In This Edition: The S.C. Board of Economic Advisors forecasts an extra $2B toward general fund for state’s 2020-21 budget. … The Columbia area’s COMET bus system might have to repay $1.4M in penny tax money, amid talks with SCDOR. … Lexington man pleads guilty to wire fraud scheme that stole $1M from SC Dumpster rental company. … Booking site Hooper says Thanksgiving, Christmas air fare deals available for flights from SC airports.
The S.C. Board of Economic Advisors told state lawmakers to anticipate an additional $2 billion to appropriate for the 2020-21 fiscal year, thanks to $815 million in new recurring dollars and a one-time surplus of $1.019 billion from a growing economy. The state’s projected record amount of new income would lift the general fund budget to $10.2 billion. Some lawmakers are saying the recurring funds can help pay for teacher raises, while the money for one-time costs could support state prison security upgrades and university maintenance. S.C. House budget chief Murrell Smith told The State he expects an emphasis on collaboration of priorities with the Senate Finance Chairman Hugh Leatherman and Gov. Henry McMaster. While Gov. McMaster will reveal his budget priorities in January, he tweeted, “A surplus means prioritizing and funding the state’s most critical needs, then returning the rest to the taxpayers or cutting taxes.” Senate Majority Leader Shane Massey tweeted, “A $10B General Fund budget is too high. An additional $815M in RECURRING revenue means we are taking more than we need. It’s time for tax reform and a reduction in the highest income tax rates in the Southeast.” You can read the BEA’s FY 2020-21 Preliminary Forecast here. (The State)
The S.C. Department of Revenue has ruled as impermissible $1.4 million in penny tax money received by the Columbia-area’s publicly funded COMET bus system, and the two entities are negotiating what the bus system will be obligated to repay, according toe COMET’s board chairman. “There are some things they (the DOR) think it can’t be spent on, and we do, and we can’t see how they decided those were the things it couldn’t be spent on,” Ron Anderson told The State. The S.C. Supreme Court had ruled that the State Transportation Act dictates that nearly all Richland County’s road tax funds must be spent on capital costs, and penny funding accounts for around $19 million of the bus system’s $24 million annual budget. The bus system generates $5 million from rider fares and state funding, and Anderson considers it “fortunate” that COMET has a revenue source that can be diverted to repay anything owed back to the DOR. (The State)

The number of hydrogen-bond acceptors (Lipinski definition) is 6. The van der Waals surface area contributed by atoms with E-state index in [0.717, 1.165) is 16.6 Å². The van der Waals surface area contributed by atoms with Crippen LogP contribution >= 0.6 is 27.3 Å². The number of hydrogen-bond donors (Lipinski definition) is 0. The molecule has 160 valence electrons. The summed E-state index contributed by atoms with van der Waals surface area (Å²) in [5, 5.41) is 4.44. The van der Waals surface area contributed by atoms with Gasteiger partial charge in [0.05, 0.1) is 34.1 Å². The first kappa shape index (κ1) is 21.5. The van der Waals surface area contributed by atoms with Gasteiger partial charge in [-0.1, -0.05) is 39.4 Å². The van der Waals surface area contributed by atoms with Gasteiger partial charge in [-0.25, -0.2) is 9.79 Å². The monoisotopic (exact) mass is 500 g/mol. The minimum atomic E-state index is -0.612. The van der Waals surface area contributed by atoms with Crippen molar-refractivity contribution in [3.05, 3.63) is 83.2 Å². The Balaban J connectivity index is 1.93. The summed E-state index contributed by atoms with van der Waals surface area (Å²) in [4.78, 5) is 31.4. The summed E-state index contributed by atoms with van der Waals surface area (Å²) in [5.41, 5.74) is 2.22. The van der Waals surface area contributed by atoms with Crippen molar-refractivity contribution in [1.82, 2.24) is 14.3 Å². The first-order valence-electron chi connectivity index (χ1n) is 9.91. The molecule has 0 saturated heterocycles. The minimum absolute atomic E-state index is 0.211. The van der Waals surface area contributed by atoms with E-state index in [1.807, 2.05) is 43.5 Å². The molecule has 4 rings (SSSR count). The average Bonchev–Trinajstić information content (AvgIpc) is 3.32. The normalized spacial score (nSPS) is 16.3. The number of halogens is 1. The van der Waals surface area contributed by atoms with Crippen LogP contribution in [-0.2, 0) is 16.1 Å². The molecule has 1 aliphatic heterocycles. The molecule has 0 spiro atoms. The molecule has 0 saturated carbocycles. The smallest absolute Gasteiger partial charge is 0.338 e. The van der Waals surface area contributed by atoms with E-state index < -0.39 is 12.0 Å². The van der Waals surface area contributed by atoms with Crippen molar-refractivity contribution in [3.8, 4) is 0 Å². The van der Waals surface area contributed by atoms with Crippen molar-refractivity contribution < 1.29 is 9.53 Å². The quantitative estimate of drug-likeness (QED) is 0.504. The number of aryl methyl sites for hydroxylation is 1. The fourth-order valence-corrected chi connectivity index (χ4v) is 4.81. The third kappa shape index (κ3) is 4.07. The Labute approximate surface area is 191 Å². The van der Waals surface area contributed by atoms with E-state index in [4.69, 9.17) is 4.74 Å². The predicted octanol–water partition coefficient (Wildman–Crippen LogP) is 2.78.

A Lexington man who worked as the IT manager for a South Carolina Dumpster rental company has pleaded guilty in federal court to embezzling more than $1 million. William Tye Grisel, 39, who formerly worked at the Columbia call center of Big Red Box as a national Dumpster salesperson, pleaded guilty to wire fraud, according to the U.S. Attorney’s Office. Among his roles in charge of the company’s phone systems, computer hardware, servers and email systems, he also paid search optimization companies that generated marketing calls. Federal prosecutors say Grisel launched a company called Local List that fraudulently sold call lists generated from other search engines as its own and over three years charged Big Red Box $1,049,996. A judge will set a sentencing date after reviewing a sentencing report. (Columbia Regional Business Report)
For Thanksgiving and Christmas travelers seeking round-trip domestic air fare, Charleston International has the state’s lowest average prices thanks to a growing list of air carriers and destinations, according to Hopper, a travel booking site. The average “good deal” from Charleston for a round-trip Christmas flight is $313, down 10% from last year. Greenville-Spartanburg has the second-lowest fares, while Columbia has the highest average fares of the state’s four largest airports, trailed by Myrtle Beach. There are strategies and windows to get the best bargains from S.C. airports for careful planners and procrastinators alike. (Post and Courier)